Yasser Abed Rabbo

From Wikipedia, the free encyclopedia
Jump to: navigation, search
Yasser Abd Rabbo

Yasser Abd Rabbo (Yasser Abed Rabbo) (Arabic: ياسر عبد ربه‎) (Abu Bashar ابو بشار) (born 1944) is a Palestinian politician and a member of the Palestine Liberation Organization's (PLO) Executive Committee. He holds an M.A. in economics and political science from the American University in Cairo.[1]

Early career[edit]

Born in Jaffa, Yasser Abed Rabbo started his political career in the Pan-Arab ANM, the Arab Nationalist Movement. When the Palestinian branch of the ANM evolved in 1967 into the Popular Front for the Liberation of Palestine (PFLP), he became one of its leaders. In 1969, the PFLP split, and a faction under Nayef Hawatmeh formed the Popular Democratic Front for the Liberation of Palestine, in 1974 renamed the Democratic Front for the Liberation of Palestine (DFLP), of which Abed Rabbo became a main leader.

DFLP/FIDA split[edit]

During the 1980s, Abed Rabbo moved closer to the position of Yassir Arafat, leader of the Palestine Liberation Organization (PLO), and supported his attempts to negotiate a two-state solution. This led to friction within the DFLP, and as Arafat gave his blessings to the Madrid Conference of 1991, the organization split. Abed Rabbo, supported by Arafat, headed a faction mainly based in the West Bank, that backed these negotiations, and he became one of the Palestinian leader's main advisors; Hawatmeh's Syria-based DFLP faction resisted the talks. The Abed Rabbo faction reformed as FIDA, the Palestine Democratic Union, dropping the Marxist-Leninist platform of the DFLP and rescinding armed struggle. Abed Rabbo became FIDA's representative on the PLO Executive Committee. In 1993, however, Abed Rabbo left his post at the Madrid delegation in protest, when he discovered that Arafat had initiated another round of talks without informing him (these parallel negotiations eventually led to the 1993 Oslo Accords).

After Oslo[edit]

After the signing of the Oslo Accords, which Abed Rabbo supported, the Madrid controversy notwithstanding, Abed Rabbo was permitted by Israel to return to the West Bank. He was a cabinet member for FIDA in several of Arafat's Palestinian National Authority (PNA) governments, and served on several Palestinian diplomatic delegations during negotiations with Israel (including the failed Camp David 2000 Summit). On 9 June 2002, Abed Rabbo was appointed minister of information and culture in the PNA.[2] He also presented several unofficial peace initiatives, widely believed to have had Arafat's blessing, such as the 2003 Geneva Accord.[3] These initiatives, coupled with his public condemnations of suicide bombing attacks during the al-Aqsa Intifada, strengthened Abed Rabbo's image as a pro-peace moderate, and he is often presented as a Palestinian "dove". However, after the Battle of Jenin he accused Israel of digging mass graves for 900 Palestinians in the camp.[4] This accusation, though widely circulated, has been dismissed as untrue by the United Nations and other human-rights organization.[5]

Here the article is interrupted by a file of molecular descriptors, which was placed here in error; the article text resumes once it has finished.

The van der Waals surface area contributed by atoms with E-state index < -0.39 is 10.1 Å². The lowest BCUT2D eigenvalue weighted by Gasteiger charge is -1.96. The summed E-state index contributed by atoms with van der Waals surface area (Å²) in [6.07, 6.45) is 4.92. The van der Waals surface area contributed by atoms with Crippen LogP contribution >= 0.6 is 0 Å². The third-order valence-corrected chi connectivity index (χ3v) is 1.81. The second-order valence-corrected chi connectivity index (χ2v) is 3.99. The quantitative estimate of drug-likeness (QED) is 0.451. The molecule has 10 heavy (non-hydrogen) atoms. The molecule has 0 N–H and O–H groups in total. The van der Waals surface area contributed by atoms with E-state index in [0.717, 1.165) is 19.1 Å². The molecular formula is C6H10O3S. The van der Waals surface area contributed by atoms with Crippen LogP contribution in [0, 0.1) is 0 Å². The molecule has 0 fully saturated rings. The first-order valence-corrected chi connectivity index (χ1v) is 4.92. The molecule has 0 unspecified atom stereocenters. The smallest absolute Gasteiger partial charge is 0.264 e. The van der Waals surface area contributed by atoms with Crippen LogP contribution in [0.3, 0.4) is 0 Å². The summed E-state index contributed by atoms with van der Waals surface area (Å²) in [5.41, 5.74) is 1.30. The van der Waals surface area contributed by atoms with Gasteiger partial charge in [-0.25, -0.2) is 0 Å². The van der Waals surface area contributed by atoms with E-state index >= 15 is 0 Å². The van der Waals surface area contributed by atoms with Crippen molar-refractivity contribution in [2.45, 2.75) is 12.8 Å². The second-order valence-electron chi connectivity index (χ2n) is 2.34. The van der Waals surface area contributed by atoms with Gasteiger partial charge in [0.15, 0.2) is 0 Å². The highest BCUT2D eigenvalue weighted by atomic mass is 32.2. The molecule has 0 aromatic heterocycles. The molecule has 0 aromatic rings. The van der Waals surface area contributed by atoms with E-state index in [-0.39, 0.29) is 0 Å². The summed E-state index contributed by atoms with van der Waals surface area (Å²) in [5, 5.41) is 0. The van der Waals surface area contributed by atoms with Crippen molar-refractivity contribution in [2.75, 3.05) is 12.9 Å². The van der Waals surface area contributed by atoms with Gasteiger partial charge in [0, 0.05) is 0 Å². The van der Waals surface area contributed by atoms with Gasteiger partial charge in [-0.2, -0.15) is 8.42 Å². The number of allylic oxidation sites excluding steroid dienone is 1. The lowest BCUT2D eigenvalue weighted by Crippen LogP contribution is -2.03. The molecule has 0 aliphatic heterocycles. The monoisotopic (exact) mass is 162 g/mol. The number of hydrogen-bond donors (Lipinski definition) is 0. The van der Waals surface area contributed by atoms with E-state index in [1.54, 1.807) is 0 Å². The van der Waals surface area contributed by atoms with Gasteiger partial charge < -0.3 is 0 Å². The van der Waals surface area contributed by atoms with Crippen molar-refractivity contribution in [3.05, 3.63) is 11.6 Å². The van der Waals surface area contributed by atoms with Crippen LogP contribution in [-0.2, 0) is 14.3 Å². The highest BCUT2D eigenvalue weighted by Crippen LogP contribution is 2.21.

Leaving FIDA[edit]

In 2002, he resigned from FIDA after internal disputes. Women's rights activist Zahira Kamal had been chosen in an internal election to replace him as minister in the government of the Palestinian National Authority (PNA), but Abed Rabbo refused to step down, and instead left the party. He was able to remain in the cabinet as an independent, with Arafat's backing, but was replaced in FIDA by Saleh Ra'fat, its current Secretary-General.

After the death of Arafat, Abed Rabbo was removed from the post of minister in the PNA government by Arafat's successor, Mahmoud Abbas. Pending new elections, he remains on the Executive Committee of the PLO. He was one of the founders of the Third Way but failed to be elected in the 2006 elections. He is now an advisor to Abbas.


  1. ^ Palestinian National Authority: The PA Ministerial Cabinet List: April 2003 – October 2003 at the Wayback Machine (archived September 27, 2007). Jerusalem Media and Communications Center. Retrieved 14 October 2010. Archived by the Internet Archive on 27 September 2007.
  2. ^ "Arafat's new cabinet". BBC News. 9 June 2002. Retrieved 14 October 2010.
  3. ^ Caridi, Paola (2012). Hamas: From Resistance to Government. Seven Stories Press. p. 342. ISBN 978-1-60980-382-7. 
  4. ^ "Jenin refugee camp emerges defeated" at the Wayback Machine (archived September 29, 2007). SABC. 13 April 2002. Retrieved 14 October 2010. Archived by the Internet Archive on 29 September 2007.
  5. ^ Siemaszko, Corky. "No Jenin massacre, UN reports". Daily News. 2 August 2002. Retrieved 14 October 2010.